The first thing to check is the fuses on the converter and the breaker for the converter. If these are good you can then check the converter for proper function.
If the breaker for the converter was tripped, unplug the converter and reset the breaker. If the breaker trips with the inverter unplugged, this would suggest a wiring problem between the outside power source and the electrical outlet the converter is plugged into. Should the breaker not trip immediately, but does trip once the converter is plugged back in, this suggests a problem with the converter.
The converter should have 110 volt AC power running to it from the outside power source. With a multimeter, check the outlet that the converter is plugged into for power.
This 110 volt AC power runs through the converter and exits as 12-volt DC power. The connection leaving the converter should read 11-13 volts DC on your multimeter.
If the converter has power running to it but no power or low power readings leaving the converter, you have a faulty converter.
Many converters are riveted together as they are not meant to be serviced by owners. If this is the case, RV power converter troubleshooting can be difficult on these components.
The power converter will have sensitive electrical connections and a circuit board that must be handled with care.
Locating and replacing the fan, temperature sensor, load sensor, or circuit board in many cases warrants the replacement of the entire power converter.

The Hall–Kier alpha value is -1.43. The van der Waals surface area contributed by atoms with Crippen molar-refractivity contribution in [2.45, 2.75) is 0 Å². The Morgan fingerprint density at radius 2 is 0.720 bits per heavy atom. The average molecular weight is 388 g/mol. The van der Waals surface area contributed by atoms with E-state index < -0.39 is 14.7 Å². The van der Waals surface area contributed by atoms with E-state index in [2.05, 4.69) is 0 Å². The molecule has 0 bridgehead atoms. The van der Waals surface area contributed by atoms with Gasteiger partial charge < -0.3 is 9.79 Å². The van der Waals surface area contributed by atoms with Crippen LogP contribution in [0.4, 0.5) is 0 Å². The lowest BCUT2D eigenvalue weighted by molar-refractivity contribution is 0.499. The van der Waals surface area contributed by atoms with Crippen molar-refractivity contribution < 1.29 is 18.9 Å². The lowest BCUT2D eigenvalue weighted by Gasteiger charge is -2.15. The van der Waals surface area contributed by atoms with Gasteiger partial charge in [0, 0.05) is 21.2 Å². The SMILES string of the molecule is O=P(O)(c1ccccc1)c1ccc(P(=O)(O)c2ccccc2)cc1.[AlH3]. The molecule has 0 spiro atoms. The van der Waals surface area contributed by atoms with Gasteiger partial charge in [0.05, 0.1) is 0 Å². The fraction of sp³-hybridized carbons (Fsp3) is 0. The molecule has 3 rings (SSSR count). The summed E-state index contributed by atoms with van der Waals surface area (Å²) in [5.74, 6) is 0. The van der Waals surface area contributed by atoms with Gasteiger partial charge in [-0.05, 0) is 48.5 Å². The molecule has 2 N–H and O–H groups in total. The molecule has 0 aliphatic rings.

When working correctly, the converter fan should be turning on periodically to help cool the internal components. If the fan fails, the converter can overheat and cause premature failure.
With a multimeter, you can check that the fan is receiving power. If it is receiving power but isn’t turning on, odds are the fan is bad. It is possible to replace just the fan if you can source it. This can be significantly cheaper than replacing the entire power converter.
Temperature and load sensors
A temperature sensor measures heat build-up produced by the converter and signals the fan to turn on for cooling. A load sensor measures how many 12-volt accessories are running and starts the fan. It is possible for these sensors to fail, and as a result, not signal the fan to start.
If internal access is available, you can do some further RV power converter troubleshooting. Check that power is going to the sensor and that when it reaches max temperature or load, that the power is then going to the fan.
Bringing it up to temperature can be done using a heat gun or hairdryer. The load can be added by turning on the lights. If the power doesn’t pass through once, but there is enough load or a temperature increase, the sensor is faulty.
RV power converter troubleshooting can be easily done with some patience and understanding of how they function. Forums such as iRV2.com and blog sites like RV LIFE, Do It Yourself RV, and Camper Report provide all the information you need to enjoy your RV. You’ll also find brand-specific information on additional forums like Air Forums, Forest River Forums, and Jayco Owners Forum.